Gravisensors in plant cells behave like an active granular liquid (PNAS)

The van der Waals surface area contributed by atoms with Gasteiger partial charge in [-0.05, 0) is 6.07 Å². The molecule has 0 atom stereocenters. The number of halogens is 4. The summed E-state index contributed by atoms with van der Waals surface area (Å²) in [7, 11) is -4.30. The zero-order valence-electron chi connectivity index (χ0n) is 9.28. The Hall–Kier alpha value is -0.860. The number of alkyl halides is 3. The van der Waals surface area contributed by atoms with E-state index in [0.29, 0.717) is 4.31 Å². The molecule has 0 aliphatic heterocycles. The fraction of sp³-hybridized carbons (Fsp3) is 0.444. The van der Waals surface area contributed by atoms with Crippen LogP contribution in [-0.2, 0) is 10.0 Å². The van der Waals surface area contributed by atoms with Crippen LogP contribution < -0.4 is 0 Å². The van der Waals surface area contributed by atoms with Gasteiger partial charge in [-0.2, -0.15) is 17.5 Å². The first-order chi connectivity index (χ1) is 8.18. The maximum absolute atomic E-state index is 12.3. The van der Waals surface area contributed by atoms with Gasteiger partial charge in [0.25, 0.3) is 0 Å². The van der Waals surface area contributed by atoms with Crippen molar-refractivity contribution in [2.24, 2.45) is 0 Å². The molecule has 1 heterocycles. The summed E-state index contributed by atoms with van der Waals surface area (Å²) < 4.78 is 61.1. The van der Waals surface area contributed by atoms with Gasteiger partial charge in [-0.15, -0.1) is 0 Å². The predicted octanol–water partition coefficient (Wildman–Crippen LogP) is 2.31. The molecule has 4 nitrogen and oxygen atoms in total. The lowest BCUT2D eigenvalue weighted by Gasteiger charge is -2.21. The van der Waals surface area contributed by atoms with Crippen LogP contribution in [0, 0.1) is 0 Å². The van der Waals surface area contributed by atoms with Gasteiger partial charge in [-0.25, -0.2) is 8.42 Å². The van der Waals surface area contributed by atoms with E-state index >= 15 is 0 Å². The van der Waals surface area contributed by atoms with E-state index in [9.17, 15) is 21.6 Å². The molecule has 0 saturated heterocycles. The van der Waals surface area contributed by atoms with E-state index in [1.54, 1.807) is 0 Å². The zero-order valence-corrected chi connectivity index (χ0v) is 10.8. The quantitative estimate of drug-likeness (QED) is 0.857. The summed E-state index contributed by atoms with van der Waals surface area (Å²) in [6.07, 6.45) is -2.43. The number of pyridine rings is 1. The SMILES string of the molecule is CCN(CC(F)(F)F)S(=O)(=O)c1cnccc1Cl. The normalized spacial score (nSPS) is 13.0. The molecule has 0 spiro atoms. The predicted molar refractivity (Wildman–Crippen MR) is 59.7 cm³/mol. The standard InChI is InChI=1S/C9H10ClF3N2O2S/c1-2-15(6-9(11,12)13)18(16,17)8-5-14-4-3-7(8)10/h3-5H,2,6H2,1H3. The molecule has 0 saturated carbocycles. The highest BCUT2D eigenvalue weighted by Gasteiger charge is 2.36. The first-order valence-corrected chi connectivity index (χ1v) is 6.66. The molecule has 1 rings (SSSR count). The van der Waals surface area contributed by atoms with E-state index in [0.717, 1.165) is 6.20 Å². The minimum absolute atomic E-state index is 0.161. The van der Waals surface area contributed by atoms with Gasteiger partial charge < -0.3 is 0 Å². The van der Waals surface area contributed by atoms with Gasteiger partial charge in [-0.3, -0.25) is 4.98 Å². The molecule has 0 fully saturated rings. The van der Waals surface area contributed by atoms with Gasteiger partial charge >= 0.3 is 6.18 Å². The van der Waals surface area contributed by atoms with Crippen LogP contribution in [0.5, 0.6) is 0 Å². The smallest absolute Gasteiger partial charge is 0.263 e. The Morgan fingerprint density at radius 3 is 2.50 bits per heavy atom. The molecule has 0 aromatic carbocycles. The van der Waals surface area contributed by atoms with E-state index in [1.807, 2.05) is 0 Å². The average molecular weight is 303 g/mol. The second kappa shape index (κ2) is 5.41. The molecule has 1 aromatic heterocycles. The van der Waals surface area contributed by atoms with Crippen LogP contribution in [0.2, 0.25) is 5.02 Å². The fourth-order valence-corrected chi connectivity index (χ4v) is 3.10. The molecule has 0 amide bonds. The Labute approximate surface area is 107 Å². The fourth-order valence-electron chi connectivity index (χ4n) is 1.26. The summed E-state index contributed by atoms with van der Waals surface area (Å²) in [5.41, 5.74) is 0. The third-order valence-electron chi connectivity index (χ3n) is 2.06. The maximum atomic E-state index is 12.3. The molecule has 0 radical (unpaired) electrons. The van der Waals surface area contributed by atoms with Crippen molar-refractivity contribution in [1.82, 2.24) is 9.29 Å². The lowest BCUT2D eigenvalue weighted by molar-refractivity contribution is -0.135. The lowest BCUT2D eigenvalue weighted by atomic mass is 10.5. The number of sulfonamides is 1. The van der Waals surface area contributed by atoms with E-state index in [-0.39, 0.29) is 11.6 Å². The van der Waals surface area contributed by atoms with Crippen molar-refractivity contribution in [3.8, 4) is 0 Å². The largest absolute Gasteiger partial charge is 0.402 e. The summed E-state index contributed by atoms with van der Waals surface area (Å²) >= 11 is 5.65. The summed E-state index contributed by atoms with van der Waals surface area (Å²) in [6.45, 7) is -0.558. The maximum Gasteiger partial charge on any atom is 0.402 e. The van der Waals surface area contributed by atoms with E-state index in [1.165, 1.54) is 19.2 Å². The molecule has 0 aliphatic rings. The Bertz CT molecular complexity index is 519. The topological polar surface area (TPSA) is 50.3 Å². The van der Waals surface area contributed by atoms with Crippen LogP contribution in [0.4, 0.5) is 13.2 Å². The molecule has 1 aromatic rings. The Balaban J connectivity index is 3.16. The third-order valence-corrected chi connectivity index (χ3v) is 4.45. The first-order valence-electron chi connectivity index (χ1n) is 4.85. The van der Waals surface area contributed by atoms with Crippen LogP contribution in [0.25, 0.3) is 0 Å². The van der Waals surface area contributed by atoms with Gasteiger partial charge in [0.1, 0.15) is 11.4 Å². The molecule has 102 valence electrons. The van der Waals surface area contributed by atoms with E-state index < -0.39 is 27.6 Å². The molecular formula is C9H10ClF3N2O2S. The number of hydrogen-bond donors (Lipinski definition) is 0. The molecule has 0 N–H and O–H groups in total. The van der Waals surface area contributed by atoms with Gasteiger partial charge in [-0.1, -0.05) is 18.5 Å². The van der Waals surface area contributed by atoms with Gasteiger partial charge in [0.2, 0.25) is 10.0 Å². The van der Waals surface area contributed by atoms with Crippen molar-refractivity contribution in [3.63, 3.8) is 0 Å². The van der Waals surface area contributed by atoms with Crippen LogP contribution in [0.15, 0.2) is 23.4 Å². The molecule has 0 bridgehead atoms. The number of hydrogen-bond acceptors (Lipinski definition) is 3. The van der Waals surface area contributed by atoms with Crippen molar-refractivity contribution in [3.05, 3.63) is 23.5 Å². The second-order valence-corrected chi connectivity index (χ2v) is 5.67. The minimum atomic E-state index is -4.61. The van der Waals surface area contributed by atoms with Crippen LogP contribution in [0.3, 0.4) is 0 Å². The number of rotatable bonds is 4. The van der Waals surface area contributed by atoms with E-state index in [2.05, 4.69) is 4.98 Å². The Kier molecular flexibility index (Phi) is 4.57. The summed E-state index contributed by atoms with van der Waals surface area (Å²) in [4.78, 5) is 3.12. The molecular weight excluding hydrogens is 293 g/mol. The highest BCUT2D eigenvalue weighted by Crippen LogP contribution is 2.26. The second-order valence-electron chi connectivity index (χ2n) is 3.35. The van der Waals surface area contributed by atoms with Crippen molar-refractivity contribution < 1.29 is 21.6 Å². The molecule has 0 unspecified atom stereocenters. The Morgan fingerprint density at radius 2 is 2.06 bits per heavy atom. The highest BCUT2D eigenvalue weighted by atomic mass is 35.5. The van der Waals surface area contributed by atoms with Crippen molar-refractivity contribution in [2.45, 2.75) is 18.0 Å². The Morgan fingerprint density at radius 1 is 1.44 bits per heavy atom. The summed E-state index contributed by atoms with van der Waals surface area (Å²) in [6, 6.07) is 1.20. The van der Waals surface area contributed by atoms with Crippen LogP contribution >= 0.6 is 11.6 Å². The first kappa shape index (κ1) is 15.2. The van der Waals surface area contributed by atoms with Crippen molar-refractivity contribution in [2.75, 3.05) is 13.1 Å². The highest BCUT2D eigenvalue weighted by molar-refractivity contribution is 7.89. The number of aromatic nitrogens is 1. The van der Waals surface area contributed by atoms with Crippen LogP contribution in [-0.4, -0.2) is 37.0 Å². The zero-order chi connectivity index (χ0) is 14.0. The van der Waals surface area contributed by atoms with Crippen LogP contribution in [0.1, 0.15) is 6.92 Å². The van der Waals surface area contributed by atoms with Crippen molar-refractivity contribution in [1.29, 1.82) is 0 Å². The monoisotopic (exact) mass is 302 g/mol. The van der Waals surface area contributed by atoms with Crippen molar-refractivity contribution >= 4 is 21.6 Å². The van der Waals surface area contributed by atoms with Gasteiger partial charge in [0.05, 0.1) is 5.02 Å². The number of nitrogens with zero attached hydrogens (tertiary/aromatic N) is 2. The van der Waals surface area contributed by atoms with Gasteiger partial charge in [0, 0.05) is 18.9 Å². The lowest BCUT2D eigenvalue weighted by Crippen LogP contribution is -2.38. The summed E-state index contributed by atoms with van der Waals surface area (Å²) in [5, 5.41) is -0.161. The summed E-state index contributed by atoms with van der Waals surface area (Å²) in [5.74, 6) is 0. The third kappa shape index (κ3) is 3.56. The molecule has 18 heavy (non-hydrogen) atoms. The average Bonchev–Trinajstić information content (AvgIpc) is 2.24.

When you try to tip rocks out of a bucket, nothing happens until the steepness of the angle is sufficient to start them shifting (the “avalanche angle”). By contrast, water starts moving with even the slightest tilt to the bucket. Now think about the gravity sensing particles in plant cells, starch-rich statoliths, which are quite large relative to the cells that contain them. Bérut et al. asked how plant gravity responses can be so fine when their gravity sensing machinery appears so course. By observing the behaviour of lots and lots of statoliths, the authors concluded that statoliths act more like water than rocks; or actually, like rocks that are being agitated, causing them to unjam and behave like a fluid. Using a biomimetic approach, the authors ruled out thermal or Brownian sources, and conclude that the agitation stems from cell activity, specifically the dynamics of the actin cytoskeleton, consistent with previous studies using inhibitors of the actin cytoskeleton. In addition to really cool findings, this paper has terrific videos! (Summary by Mary Williams) Proc. Natl. Acad. Sci. USA 10.1073/pnas.1801895115

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